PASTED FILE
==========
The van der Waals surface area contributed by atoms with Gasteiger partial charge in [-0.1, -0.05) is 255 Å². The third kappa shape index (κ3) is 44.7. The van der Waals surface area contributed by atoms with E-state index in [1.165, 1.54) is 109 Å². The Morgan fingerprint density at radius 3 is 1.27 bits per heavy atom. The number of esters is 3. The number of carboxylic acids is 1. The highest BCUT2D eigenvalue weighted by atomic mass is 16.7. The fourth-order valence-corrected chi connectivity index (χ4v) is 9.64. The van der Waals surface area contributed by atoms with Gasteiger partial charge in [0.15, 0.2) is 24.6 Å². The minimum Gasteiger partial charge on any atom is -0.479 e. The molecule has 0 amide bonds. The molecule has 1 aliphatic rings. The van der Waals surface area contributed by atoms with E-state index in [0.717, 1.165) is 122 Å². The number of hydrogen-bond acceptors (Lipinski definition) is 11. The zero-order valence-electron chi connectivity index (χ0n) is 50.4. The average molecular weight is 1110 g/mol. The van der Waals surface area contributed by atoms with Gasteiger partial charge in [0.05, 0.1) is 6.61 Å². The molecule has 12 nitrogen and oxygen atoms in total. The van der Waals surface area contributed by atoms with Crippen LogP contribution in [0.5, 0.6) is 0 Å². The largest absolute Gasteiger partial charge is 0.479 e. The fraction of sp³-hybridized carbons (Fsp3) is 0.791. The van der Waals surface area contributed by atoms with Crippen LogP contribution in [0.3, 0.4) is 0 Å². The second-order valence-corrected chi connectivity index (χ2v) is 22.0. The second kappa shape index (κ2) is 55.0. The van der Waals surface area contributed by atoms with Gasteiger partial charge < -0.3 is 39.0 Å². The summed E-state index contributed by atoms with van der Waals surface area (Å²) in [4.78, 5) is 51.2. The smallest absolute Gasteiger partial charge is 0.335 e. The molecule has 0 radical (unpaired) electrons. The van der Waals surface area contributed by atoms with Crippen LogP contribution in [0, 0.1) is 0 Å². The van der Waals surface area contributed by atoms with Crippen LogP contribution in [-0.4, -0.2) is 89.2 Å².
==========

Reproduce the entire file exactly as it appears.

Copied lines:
The van der Waals surface area contributed by atoms with Gasteiger partial charge in [-0.1, -0.05) is 255 Å². The third kappa shape index (κ3) is 44.7. The van der Waals surface area contributed by atoms with E-state index in [1.165, 1.54) is 109 Å². The Morgan fingerprint density at radius 3 is 1.27 bits per heavy atom. The number of esters is 3. The number of carboxylic acids is 1. The highest BCUT2D eigenvalue weighted by atomic mass is 16.7. The fourth-order valence-corrected chi connectivity index (χ4v) is 9.64. The van der Waals surface area contributed by atoms with Gasteiger partial charge in [0.15, 0.2) is 24.6 Å². The minimum Gasteiger partial charge on any atom is -0.479 e. The molecule has 0 amide bonds. The molecule has 1 aliphatic rings. The van der Waals surface area contributed by atoms with E-state index in [0.717, 1.165) is 122 Å². The number of hydrogen-bond acceptors (Lipinski definition) is 11. The zero-order valence-electron chi connectivity index (χ0n) is 50.4. The average molecular weight is 1110 g/mol. The van der Waals surface area contributed by atoms with Gasteiger partial charge in [0.05, 0.1) is 6.61 Å². The molecule has 12 nitrogen and oxygen atoms in total. The van der Waals surface area contributed by atoms with Crippen LogP contribution in [0.5, 0.6) is 0 Å². The largest absolute Gasteiger partial charge is 0.479 e. The fraction of sp³-hybridized carbons (Fsp3) is 0.791. The van der Waals surface area contributed by atoms with Crippen LogP contribution in [0.3, 0.4) is 0 Å². The second-order valence-corrected chi connectivity index (χ2v) is 22.0. The second kappa shape index (κ2) is 55.0. The van der Waals surface area contributed by atoms with Gasteiger partial charge < -0.3 is 39.0 Å². The summed E-state index contributed by atoms with van der Waals surface area (Å²) in [4.78, 5) is 51.2. The smallest absolute Gasteiger partial charge is 0.335 e. The molecule has 0 radical (unpaired) electrons. The van der Waals surface area contributed by atoms with Crippen LogP contribution in [0, 0.1) is 0 Å². The van der Waals surface area contributed by atoms with Crippen LogP contribution in [-0.4, -0.2) is 89.2 Å².